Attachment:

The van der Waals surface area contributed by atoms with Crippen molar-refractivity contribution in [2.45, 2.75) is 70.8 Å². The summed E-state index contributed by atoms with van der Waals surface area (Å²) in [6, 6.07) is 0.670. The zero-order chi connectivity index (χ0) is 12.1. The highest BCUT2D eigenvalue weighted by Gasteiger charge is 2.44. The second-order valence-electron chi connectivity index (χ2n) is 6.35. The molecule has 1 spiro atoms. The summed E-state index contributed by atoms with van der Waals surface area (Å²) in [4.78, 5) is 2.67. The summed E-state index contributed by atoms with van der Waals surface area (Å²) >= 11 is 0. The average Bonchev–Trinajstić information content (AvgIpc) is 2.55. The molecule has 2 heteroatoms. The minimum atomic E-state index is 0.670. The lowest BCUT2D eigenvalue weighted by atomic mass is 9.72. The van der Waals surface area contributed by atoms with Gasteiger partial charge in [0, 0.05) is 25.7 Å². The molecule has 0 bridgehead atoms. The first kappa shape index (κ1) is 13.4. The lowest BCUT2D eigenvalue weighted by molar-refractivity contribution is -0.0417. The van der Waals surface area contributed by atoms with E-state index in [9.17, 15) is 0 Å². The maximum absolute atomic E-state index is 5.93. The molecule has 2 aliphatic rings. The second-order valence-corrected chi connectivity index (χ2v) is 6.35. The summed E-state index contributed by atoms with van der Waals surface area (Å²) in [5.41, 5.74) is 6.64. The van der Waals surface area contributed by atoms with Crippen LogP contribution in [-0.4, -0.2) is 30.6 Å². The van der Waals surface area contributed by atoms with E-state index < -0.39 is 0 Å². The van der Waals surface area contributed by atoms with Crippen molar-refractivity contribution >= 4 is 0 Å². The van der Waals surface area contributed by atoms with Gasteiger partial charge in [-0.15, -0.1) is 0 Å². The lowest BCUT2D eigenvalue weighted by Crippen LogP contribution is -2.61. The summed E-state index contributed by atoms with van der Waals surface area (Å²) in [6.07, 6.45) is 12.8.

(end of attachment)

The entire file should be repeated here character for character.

The van der Waals surface area contributed by atoms with Crippen molar-refractivity contribution in [2.45, 2.75) is 70.8 Å². The summed E-state index contributed by atoms with van der Waals surface area (Å²) in [6, 6.07) is 0.670. The zero-order chi connectivity index (χ0) is 12.1. The highest BCUT2D eigenvalue weighted by Gasteiger charge is 2.44. The second-order valence-electron chi connectivity index (χ2n) is 6.35. The molecule has 1 spiro atoms. The summed E-state index contributed by atoms with van der Waals surface area (Å²) in [4.78, 5) is 2.67. The summed E-state index contributed by atoms with van der Waals surface area (Å²) >= 11 is 0. The average Bonchev–Trinajstić information content (AvgIpc) is 2.55. The molecule has 2 heteroatoms. The minimum atomic E-state index is 0.670. The lowest BCUT2D eigenvalue weighted by atomic mass is 9.72. The van der Waals surface area contributed by atoms with Gasteiger partial charge in [0, 0.05) is 25.7 Å². The molecule has 0 bridgehead atoms. The first kappa shape index (κ1) is 13.4. The lowest BCUT2D eigenvalue weighted by molar-refractivity contribution is -0.0417. The van der Waals surface area contributed by atoms with E-state index in [9.17, 15) is 0 Å². The maximum absolute atomic E-state index is 5.93. The molecule has 2 aliphatic rings. The second-order valence-corrected chi connectivity index (χ2v) is 6.35. The summed E-state index contributed by atoms with van der Waals surface area (Å²) in [5.41, 5.74) is 6.64. The van der Waals surface area contributed by atoms with Crippen LogP contribution in [-0.4, -0.2) is 30.6 Å². The van der Waals surface area contributed by atoms with E-state index < -0.39 is 0 Å². The van der Waals surface area contributed by atoms with Crippen molar-refractivity contribution >= 4 is 0 Å². The van der Waals surface area contributed by atoms with Gasteiger partial charge in [-0.15, -0.1) is 0 Å². The lowest BCUT2D eigenvalue weighted by Crippen LogP contribution is -2.61. The summed E-state index contributed by atoms with van der Waals surface area (Å²) in [6.07, 6.45) is 12.8.